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The Co-Founder of Retail Tech Company Upside Shares Three Secrets to His Success

Alex Kinnier reminds readers that there's nothing wrong with following your own advice.


Alex Kinnier is the co-founder and CEO of Upside, a retail technology company that helps consumers get more value on the things they need while simultaneously allowing merchants to earn more profit on every transaction.


Alex began planning his company when he saw how Google Adwords revolutionized the online shopping experience by using anonymized historical user data. As Google optimized brick-and-mortar businesses, their economically inefficient static pricing and curation were having a hard time keeping up.

Drawing from his work experience at Google, Alex realized that he could create the same optimized shopping experiences in our neighborhoods that we've come to expect online. Seven years later, Upside has 50,000 locations on its platform, reaches 30 million people and is valued at 1.5 billion dollars. Here are the three things that Alex contributes to his success.

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1. Create a business model that ensures mutual benefit

When Alex founded Upside, he made sure the product was a win for businesses, consumers and his bottom line. Its profit-sharing business model is structured so that when Upside brings its merchants a customer or a purchase they weren't expecting–and can prove it–his company and the merchant share in the profit earned on that purchase. Users get cash back for choosing that business and businesses get more profitable sales. It's a win-win and Upside doesn't get paid until both make money first.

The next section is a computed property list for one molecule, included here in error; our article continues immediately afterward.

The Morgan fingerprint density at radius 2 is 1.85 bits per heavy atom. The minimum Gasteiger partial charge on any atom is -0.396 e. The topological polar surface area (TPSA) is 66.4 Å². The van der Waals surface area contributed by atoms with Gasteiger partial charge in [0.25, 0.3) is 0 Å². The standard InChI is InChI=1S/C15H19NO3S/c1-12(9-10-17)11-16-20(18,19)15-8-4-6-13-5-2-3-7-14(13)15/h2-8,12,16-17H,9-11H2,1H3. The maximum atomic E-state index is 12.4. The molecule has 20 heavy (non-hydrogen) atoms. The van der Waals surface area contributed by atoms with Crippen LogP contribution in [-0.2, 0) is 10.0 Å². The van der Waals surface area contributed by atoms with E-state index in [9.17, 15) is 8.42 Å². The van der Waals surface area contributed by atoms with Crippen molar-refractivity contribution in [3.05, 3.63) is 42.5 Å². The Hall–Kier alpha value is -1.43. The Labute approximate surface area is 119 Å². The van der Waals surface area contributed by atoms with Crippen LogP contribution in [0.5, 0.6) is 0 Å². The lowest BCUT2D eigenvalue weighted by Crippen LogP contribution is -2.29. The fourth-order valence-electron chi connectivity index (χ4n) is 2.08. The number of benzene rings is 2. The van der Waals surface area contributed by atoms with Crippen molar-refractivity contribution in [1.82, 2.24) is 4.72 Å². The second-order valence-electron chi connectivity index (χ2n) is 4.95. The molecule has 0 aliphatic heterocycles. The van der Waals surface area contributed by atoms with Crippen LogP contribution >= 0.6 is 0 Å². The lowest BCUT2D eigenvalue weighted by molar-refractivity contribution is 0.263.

Related: How to Give Customers the Digital Experience They Crave

2. Empower teams to think for themselves

Alex kicks off all new employee orientations by telling them to always do what's right and not necessarily what they're told. Having people follow orders means at least 50% of the brainpower in that equation is sacrificed. But because Upside's culture empowers everyone to weigh in on a decision, it maximizes the company's probability of success. If people don't know what the right decision is, then they need to ask questions. This creates an opportunity for everyone to learn.

3. Prioritize measurement as you grow

Alex believes entrepreneurs must prioritize measurement so they don't delude themselves into thinking they're making an impact when they're not, or develop a culture of personality where people blindly believe in the founder's direction. Measure everything, set goals and then measure against those goals so that you have a rational set of factors to judge whether your business is actually succeeding.

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